Missing the points

Changing the number of points that are given for finishing positions in Grands Prix could revolutionise how drivers approach races and fundamentally alter the meaning of the Driver’s Championship. It is something the governing body should very seriously consider.

The Formula One rules have been in a state of flux since 2002. Not a year, or even a few races, can pass without the FIA make some changes arguably in the name of safety, costs or competitiveness. The 2003 change to the scoring system (sharing points 10-8-6-5-4-3-2-1) extended the points-paying positions down to eighth place for the first time and reduced the points difference between 1st and 2nd from four to two.

The intention was to better reward smaller teams who struggle to reach the top six (and, therefore, find it more difficult to get sponsorship) and to reduce the likelihood of the championship being decided well in advance of the last race of the year.

The former goal was not achieved, in that perennial backmarkers Minardi have only scored one point since the end of 2002, and it is doubtful whether they have secured further sponsorship as a result of that.

Although the 2003 championship was decided at the final round there was much concern that the title protagonists, Michael Schumacher and Kimi Raikkonen, had scored significantly differing numbers of race wins: Schumacher six, Raikkonen one. It did not seem fair that Raikkonen had remained in the championship hunt for so long by repeatedly finishing second. But, on the face of it, had the 2002 points system (10-6-4-3-2-1) been used in 2003 Schumacher would still have been champion, albeit one race earlier (figure 1).

The following year Schumacher stunned the motorsport world with the extent of his dominance, winning all but one of the first thirteen races. Yet the title was still not his until round 14. Under the 2002 points system, it would have happened two races earlier (figure 2). But it’s doubtful whether either points system could do anything to make such a poor season’s racing more memorable.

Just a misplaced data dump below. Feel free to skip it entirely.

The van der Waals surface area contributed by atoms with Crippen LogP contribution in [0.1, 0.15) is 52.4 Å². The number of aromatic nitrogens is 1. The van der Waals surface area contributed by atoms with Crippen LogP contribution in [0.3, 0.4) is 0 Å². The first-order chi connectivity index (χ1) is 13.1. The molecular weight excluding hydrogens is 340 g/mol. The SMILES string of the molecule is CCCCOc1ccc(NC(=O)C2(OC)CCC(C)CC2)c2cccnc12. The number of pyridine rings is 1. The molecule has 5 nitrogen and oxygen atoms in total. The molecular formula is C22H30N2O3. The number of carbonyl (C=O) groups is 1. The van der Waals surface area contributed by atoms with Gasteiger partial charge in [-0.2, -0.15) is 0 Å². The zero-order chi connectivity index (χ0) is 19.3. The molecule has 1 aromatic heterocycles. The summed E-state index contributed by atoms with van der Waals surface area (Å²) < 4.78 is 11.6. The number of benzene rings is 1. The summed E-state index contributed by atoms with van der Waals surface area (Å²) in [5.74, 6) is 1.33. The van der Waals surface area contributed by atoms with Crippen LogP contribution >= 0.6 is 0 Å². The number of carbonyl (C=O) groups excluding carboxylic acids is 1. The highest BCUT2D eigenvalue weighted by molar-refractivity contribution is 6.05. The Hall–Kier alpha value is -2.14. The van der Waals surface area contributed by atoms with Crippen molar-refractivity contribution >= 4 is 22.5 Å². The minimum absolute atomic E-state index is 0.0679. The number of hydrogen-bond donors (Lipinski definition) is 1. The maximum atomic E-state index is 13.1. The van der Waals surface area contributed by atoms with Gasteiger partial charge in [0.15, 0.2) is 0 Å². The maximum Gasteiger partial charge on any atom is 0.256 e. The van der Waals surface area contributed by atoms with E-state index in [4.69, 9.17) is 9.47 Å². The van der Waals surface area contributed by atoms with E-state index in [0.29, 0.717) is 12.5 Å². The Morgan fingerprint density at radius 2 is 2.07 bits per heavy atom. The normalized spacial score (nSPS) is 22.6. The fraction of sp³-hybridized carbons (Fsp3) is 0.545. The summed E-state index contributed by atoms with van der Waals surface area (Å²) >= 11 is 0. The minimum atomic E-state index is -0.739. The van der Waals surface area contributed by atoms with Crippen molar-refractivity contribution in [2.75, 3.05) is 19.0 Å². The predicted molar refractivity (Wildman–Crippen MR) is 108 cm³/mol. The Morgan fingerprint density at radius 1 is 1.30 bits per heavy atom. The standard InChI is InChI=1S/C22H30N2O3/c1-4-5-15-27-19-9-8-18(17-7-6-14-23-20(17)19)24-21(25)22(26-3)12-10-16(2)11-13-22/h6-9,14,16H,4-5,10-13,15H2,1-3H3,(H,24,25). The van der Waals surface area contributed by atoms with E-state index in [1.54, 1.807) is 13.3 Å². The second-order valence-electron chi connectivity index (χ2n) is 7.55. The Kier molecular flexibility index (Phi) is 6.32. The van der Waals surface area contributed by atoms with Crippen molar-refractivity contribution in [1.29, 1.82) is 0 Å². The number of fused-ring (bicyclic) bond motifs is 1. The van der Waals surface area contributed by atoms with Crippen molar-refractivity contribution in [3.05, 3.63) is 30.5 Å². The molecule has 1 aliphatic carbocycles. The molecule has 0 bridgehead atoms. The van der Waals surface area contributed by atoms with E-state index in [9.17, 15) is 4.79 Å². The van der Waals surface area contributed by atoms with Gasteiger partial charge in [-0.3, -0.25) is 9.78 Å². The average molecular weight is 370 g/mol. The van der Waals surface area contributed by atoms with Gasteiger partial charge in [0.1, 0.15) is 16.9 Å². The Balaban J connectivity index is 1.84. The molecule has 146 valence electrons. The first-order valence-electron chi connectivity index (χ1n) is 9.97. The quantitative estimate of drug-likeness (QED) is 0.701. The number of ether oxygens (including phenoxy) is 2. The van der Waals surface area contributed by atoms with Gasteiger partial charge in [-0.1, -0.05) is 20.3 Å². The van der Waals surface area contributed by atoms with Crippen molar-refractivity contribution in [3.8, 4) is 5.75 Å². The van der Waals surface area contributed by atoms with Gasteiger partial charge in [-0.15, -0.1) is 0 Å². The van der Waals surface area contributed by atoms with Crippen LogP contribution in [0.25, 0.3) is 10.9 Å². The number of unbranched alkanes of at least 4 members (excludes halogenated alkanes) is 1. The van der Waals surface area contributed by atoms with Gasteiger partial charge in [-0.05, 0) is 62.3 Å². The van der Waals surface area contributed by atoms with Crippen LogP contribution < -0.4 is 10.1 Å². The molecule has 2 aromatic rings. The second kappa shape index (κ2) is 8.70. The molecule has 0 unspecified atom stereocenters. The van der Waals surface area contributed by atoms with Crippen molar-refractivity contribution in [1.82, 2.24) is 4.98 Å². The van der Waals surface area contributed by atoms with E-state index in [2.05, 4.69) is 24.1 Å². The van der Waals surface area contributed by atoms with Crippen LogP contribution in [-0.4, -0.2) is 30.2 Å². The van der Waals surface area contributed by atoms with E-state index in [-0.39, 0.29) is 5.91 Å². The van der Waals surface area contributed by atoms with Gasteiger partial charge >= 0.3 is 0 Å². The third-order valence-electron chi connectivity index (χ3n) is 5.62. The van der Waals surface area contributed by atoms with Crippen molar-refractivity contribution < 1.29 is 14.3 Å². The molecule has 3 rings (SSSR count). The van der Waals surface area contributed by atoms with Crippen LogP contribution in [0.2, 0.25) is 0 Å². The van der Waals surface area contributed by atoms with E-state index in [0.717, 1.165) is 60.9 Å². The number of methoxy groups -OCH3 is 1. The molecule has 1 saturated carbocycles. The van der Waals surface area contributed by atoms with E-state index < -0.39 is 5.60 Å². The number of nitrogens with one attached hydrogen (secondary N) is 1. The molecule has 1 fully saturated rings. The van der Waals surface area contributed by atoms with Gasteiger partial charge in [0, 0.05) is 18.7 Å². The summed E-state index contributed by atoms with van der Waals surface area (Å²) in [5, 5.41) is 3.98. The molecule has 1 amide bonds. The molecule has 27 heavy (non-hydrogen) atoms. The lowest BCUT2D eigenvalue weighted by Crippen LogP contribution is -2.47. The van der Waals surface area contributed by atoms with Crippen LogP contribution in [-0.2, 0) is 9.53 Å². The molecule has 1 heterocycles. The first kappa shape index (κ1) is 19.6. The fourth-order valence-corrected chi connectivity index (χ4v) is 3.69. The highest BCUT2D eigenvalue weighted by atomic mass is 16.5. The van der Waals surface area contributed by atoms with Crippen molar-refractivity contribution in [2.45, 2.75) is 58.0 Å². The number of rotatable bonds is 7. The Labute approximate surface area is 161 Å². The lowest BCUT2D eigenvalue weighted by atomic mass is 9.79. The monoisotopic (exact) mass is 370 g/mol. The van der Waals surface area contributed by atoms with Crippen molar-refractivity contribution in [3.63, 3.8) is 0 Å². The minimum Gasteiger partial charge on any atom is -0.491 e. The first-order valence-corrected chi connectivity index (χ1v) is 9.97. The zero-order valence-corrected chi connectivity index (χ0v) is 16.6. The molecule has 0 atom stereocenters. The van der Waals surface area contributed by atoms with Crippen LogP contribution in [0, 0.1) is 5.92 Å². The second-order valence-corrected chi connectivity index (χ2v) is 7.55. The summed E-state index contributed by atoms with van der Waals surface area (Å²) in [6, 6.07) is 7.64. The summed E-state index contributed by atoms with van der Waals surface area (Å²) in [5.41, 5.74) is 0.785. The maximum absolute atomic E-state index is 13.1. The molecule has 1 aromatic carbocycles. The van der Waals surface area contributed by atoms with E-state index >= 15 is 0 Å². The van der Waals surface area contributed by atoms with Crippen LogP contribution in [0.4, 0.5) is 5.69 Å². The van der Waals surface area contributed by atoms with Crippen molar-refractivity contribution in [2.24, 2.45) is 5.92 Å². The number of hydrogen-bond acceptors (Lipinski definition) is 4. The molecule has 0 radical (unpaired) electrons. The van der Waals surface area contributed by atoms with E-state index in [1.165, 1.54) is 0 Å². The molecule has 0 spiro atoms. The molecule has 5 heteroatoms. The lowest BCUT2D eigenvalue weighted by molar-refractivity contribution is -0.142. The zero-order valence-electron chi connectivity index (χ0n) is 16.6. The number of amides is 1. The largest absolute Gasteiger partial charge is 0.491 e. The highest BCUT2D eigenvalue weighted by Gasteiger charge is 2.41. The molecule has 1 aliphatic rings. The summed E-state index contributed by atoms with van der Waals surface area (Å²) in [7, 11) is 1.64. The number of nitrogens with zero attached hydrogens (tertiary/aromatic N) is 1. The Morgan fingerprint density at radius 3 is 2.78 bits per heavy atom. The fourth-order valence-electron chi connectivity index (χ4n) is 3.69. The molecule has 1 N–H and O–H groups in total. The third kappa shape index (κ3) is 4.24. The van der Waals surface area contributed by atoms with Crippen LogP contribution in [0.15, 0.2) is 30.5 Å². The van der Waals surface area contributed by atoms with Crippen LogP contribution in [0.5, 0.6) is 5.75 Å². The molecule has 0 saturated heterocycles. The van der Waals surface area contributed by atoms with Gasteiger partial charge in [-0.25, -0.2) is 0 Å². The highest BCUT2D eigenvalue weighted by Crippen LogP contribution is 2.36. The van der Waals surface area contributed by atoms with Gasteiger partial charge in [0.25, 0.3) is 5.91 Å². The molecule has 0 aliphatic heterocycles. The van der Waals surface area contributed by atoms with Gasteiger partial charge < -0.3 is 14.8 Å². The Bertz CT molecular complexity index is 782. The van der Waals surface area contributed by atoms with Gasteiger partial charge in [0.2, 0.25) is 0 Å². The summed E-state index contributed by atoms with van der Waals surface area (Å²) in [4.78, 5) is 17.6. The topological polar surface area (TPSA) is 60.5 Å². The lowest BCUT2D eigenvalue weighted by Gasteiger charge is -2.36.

It also raised the question once again as to whether the ’03 points system over-rewards a second place and under-values a win.

It betrays the convention that the driver who wins the most races in a season usually becomes champion. This was once reinforced by a rule that stated that a driver could only count his 11 best results (from a calendar of 16 races) towards the championship. In 1988 the consequence of this was that Ayrton Senna won the championship with 90 points counting out of his 94, with eight wins, ahead of Alain Prost with 87 points counting from 103, with seven wins.

The ?????ǣbest eleven scores?????? rule was rightly deemed over-complicated and dropped after the 1990 season, at the same time that the value of a win was increased from nine to ten points.

That the 2003 points system has reduced the relative value of a win is proven when you consider the outcome of the 1994 driver’s championship had it been run under the 2003 points system. Instead of Michael Schumacher, with eight wins, clinching the driver’s title by one point, Damon Hill, with six wins, would have won the championship by eight (figure 3). If we put to one side the controversial conclusion to the 1994 season it is clear that, on pure results alone, Schumacher was the just victor in 1994 and the fact that the existing points system would have awarded the title to Hill proves that there is something wrong with it.

There is, of course, an argument that says that all drivers will adapt their attempts to win the championship to take into consideration how points are awarded for races. But the fault of the current system is as much that it over-rewards second and third placed finishes, as that it penalises misfortune far too harshly. The introduction of the new points system in 2003 increased the available points at each round by 50% – from 26 to 39. Therefore, any driver who fails to finish due to problems with his car or being hit by another driver, will lose far more ground to his rivals in the championship race than before.

As reactionary as it may sound, the previous points system was clearly better than the current one. Granted it could, on occasion, conclude the championship battle earlier than it might. But the present system could very easily create a less deserving champion. And besides, if the championship is to go down to the wire it should be because the two drivers fighting for it are closely matched, and not because the points system under-rewards victory.

Had Kimi Raikkonen won the 2003 championship with five fewer victories to his name than Michael Schumacher, the sport would have looked rather unfair.

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